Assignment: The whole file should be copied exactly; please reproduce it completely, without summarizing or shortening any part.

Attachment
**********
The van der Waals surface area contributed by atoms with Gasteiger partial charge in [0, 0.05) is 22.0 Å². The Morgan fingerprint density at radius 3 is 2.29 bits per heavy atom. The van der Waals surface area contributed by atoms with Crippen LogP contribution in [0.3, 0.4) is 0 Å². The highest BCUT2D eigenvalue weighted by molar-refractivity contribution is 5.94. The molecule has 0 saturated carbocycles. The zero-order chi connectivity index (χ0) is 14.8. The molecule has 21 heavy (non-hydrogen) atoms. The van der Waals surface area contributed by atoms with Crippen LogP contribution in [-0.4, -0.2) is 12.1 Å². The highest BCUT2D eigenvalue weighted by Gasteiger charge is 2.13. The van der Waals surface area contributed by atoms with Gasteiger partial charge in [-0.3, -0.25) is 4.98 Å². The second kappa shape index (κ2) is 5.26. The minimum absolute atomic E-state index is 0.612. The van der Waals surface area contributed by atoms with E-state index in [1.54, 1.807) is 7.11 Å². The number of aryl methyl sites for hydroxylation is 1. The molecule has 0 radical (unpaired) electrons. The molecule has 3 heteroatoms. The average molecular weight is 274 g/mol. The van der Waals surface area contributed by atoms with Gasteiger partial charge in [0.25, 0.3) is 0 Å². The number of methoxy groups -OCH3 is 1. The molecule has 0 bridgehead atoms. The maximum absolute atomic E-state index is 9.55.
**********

The van der Waals surface area contributed by atoms with Gasteiger partial charge in [0, 0.05) is 22.0 Å². The Morgan fingerprint density at radius 3 is 2.29 bits per heavy atom. The van der Waals surface area contributed by atoms with Crippen LogP contribution in [0.3, 0.4) is 0 Å². The highest BCUT2D eigenvalue weighted by molar-refractivity contribution is 5.94. The molecule has 0 saturated carbocycles. The zero-order chi connectivity index (χ0) is 14.8. The molecule has 21 heavy (non-hydrogen) atoms. The van der Waals surface area contributed by atoms with Crippen LogP contribution in [-0.4, -0.2) is 12.1 Å². The highest BCUT2D eigenvalue weighted by Gasteiger charge is 2.13. The van der Waals surface area contributed by atoms with Gasteiger partial charge in [-0.3, -0.25) is 4.98 Å². The second kappa shape index (κ2) is 5.26. The minimum absolute atomic E-state index is 0.612. The van der Waals surface area contributed by atoms with E-state index in [1.54, 1.807) is 7.11 Å². The number of aryl methyl sites for hydroxylation is 1. The molecule has 0 radical (unpaired) electrons. The molecule has 3 heteroatoms. The average molecular weight is 274 g/mol. The van der Waals surface area contributed by atoms with Gasteiger partial charge in [0.25, 0.3) is 0 Å². The number of methoxy groups -OCH3 is 1. The molecule has 0 bridgehead atoms. The maximum absolute atomic E-state index is 9.55.